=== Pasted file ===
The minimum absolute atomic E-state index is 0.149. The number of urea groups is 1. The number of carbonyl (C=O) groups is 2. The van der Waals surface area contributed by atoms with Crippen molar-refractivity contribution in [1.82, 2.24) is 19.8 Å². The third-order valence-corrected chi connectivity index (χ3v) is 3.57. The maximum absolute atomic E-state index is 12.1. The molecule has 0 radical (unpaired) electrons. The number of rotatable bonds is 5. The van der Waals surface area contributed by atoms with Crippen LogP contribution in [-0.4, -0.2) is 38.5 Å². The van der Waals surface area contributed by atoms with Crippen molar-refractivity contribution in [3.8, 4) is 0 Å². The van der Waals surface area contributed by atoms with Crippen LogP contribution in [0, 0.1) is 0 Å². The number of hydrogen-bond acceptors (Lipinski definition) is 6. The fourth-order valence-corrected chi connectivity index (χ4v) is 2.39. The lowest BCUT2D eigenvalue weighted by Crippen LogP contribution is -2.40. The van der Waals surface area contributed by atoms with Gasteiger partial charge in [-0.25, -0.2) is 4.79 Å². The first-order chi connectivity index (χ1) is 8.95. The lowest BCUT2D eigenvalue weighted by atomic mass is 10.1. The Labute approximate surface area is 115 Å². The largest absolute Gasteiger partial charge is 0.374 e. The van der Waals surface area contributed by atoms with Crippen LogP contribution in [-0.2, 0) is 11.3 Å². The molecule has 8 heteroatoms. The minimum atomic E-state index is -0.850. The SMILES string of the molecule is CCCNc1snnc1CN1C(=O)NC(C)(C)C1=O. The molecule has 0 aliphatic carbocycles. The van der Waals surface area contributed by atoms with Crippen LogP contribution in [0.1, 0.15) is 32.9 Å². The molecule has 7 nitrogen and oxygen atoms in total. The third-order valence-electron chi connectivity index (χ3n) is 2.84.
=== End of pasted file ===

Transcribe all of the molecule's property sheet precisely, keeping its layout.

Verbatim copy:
The minimum absolute atomic E-state index is 0.149. The number of urea groups is 1. The number of carbonyl (C=O) groups is 2. The van der Waals surface area contributed by atoms with Crippen molar-refractivity contribution in [1.82, 2.24) is 19.8 Å². The third-order valence-corrected chi connectivity index (χ3v) is 3.57. The maximum absolute atomic E-state index is 12.1. The molecule has 0 radical (unpaired) electrons. The number of rotatable bonds is 5. The van der Waals surface area contributed by atoms with Crippen LogP contribution in [-0.4, -0.2) is 38.5 Å². The van der Waals surface area contributed by atoms with Crippen molar-refractivity contribution in [3.8, 4) is 0 Å². The van der Waals surface area contributed by atoms with Crippen LogP contribution in [0, 0.1) is 0 Å². The number of hydrogen-bond acceptors (Lipinski definition) is 6. The fourth-order valence-corrected chi connectivity index (χ4v) is 2.39. The lowest BCUT2D eigenvalue weighted by Crippen LogP contribution is -2.40. The van der Waals surface area contributed by atoms with Gasteiger partial charge in [-0.25, -0.2) is 4.79 Å². The first-order chi connectivity index (χ1) is 8.95. The lowest BCUT2D eigenvalue weighted by atomic mass is 10.1. The Labute approximate surface area is 115 Å². The largest absolute Gasteiger partial charge is 0.374 e. The van der Waals surface area contributed by atoms with Crippen LogP contribution in [-0.2, 0) is 11.3 Å². The molecule has 8 heteroatoms. The minimum atomic E-state index is -0.850. The SMILES string of the molecule is CCCNc1snnc1CN1C(=O)NC(C)(C)C1=O. The molecule has 0 aliphatic carbocycles. The van der Waals surface area contributed by atoms with Crippen LogP contribution in [0.1, 0.15) is 32.9 Å². The molecule has 7 nitrogen and oxygen atoms in total. The third-order valence-electron chi connectivity index (χ3n) is 2.84.